Tuesday, August 18, 2015

Life according to Keefe

 
I am currently producing this year’s issue of Astrobabble, the first in a new cycle where I rehash the astrological signs and planets in my revered and unparalleled style (yeah, right). Anyway, I decided to revisit all things (some things) Sagittarius since I had covered the sign in one of the earlier issues about a million years ago (yeah, right) and felt it needed refreshing, given the current Saturn-Sagittarius cycle.

To get motivated, I began the year with the challenging goal of ploughing through Keith Richards’ autobiography Life - which is the size of a house brick - before my birthday in July. It was effortless. What an engaging tale! At over six hundred pages, this epic work captures the Sagittarian spirit of ‘the journey’ through the well-worn themes of rock n roll, illicit drug taking, and intrepid travel. What elevates this story above the usual rock star dross is Keefe’s unique and unfettered voice, and his profound insight. For the Centaur, the real sport of life is to make ‘the journey’ stimulating, varied, and as expansive as possible. The goal is insignificant. This has been the undisputed path for Keith Richards since the mid-1950s (when he discovered rock n roll), leading to the formation of the Rolling Stones with Mick Jagger in 1962. What followed was a smorgasbord of life experiences spanning decades that would leave more sober astrological signs breathless.

You could argue that it’s difficult to dislike Keefe the man, even if you’re not a fan of the Rolling Stones’ music. While Mick Jagger has the air of a manipulative prima donna, by contrast, Keith appears accessible and genial (Sun in Sagittarius / Moon and Jupiter on Midheaven / Moon sextile Venus). A stellium of planets in the tenth house (Chiron, Moon, and Jupiter) is indicative of popularity and success on a large scale. Shrugging off the clichéd junkie image is a challenge (Scorpio rising / Pluto as chart ruler semi-squaring Saturn in opposition to the Sun / Chiron square Sun), however, the public graciously forgives Keith for his shortcomings and recognises him as one of the ultimate rock star icons (Uranus square Moon on Midheaven / chart ruler Pluto conjunct node in Leo).

A strict Virgo Moon on the Midheaven reflects the need to perfect his craft (blues guitar) with discipline. The Virgo Moon individual finds it difficult to express feelings and can be out of touch with their emotional side altogether if the Moon isn’t supported by meaningful factors in the birth chart. One of the more surprising revelations in Life is Keith’s inherent shyness with women. He claims that when it comes to approaching the opposite sex, he holds back (Moon in Virgo square Mars in Gemini) and waits for the object of his desire to make the first move. An eighth house Saturn in opposition to his Sun indicates his insecurity in intimate situations and the fear of being swamped by feelings that his Virgo Moon works hard at controlling. As a young single guy, Keith struggled with pick-up lines and had a preoccupation with finding the right line or one that hadn’t been used before.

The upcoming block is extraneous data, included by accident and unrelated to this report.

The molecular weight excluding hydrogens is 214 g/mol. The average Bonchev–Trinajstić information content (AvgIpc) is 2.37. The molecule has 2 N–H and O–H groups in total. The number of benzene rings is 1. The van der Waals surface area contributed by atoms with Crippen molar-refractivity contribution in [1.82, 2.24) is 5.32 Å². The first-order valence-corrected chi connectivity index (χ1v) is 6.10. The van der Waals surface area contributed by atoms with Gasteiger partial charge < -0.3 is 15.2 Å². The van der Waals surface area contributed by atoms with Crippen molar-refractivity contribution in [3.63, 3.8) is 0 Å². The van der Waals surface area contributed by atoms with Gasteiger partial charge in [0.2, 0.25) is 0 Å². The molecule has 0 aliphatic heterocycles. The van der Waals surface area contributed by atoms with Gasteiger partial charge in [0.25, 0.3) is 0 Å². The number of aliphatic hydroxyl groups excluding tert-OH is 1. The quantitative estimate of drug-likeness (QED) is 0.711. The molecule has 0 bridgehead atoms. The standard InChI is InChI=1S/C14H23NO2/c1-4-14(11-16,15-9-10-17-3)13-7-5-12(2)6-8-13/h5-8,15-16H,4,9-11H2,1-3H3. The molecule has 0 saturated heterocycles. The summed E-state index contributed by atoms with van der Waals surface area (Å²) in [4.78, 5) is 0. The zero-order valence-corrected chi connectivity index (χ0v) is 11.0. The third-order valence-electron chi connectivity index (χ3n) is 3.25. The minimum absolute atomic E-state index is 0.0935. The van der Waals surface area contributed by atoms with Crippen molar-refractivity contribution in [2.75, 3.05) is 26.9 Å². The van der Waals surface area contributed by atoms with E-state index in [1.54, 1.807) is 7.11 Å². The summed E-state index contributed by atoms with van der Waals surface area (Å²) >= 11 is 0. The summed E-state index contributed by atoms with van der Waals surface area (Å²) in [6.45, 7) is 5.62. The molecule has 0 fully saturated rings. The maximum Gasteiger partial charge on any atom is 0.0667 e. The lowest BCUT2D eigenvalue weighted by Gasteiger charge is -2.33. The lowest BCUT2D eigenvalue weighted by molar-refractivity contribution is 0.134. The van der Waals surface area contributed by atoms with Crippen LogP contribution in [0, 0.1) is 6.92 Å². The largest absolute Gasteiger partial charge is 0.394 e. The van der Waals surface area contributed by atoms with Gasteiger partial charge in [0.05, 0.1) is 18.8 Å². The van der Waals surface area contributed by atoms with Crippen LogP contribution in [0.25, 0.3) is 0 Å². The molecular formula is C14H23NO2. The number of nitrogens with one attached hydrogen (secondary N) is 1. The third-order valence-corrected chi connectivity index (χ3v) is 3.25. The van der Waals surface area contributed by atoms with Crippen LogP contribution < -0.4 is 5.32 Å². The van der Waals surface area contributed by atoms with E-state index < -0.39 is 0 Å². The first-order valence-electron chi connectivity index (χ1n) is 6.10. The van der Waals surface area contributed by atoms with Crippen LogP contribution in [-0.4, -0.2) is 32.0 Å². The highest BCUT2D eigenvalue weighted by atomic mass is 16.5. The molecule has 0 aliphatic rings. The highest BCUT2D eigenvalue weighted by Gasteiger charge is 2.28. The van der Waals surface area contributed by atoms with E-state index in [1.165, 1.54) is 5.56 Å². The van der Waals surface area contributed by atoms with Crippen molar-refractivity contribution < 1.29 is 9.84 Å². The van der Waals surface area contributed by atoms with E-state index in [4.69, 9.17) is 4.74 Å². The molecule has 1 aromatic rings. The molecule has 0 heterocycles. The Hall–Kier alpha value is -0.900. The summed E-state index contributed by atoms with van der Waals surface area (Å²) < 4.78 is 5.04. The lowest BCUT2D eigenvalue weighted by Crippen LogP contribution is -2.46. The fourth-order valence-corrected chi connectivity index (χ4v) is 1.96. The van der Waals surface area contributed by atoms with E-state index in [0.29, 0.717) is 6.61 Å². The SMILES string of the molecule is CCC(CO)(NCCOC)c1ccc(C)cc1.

‘I just never had that thing with women … “hey, baby” is just not my come-on’

The life of the mind is important to Sagittarius and Virgo. Both signs travel on a mental level. Intellectuals of the zodiac, they devour books and absorb all forms of knowledge. Another unexpected admission is that Keith is an avid reader who takes pride in developing libraries inside his homes in West Sussex, England and Weston, Connecticut. It's alleged that he attempted to classify his collection using the Dewey Decimal classification system but found it too overwhelming. Moon in Virgo, indeed!

'When you are growing up, there are two institutional places that affect you most powerfully - the church (Sagittarius) ... and the public library (Virgo) ... the public library is a great equaliser'
On writing, Keefe at seventy-one shows no signs of slowing down. He says that he is still partial to beginning the day by smoking a joint. With the imminent release of his new solo album Crosseyed Heart next month, fellow Sagittarian Tom Waits has penned a interminable poem to celebrate the Rolling Stones guitarist’s legendary status. Part homage to Keith’s questionable physical attributes such as pissing blue urine and smelling like a campfire, the following lines are endearing:
Hands like a woodworker
Arms like a swabby
A back like a soldier
A mind like a detective
Shoulders like a boxer
A voice like a choirboy
And a country-western face

Keith Richards is testament to the Sagittarian adage that if you create your own luck, the road can go on forever. Read more in the new issue of Astrobabble, available at the Manly Zine Fair in September.

Sunday, July 12, 2015

Saturn in Sagittarius and the Consequence of Progress

 
‘As far as your self-control goes, as far goes your freedom’Marie Ebner Eschenbach, writer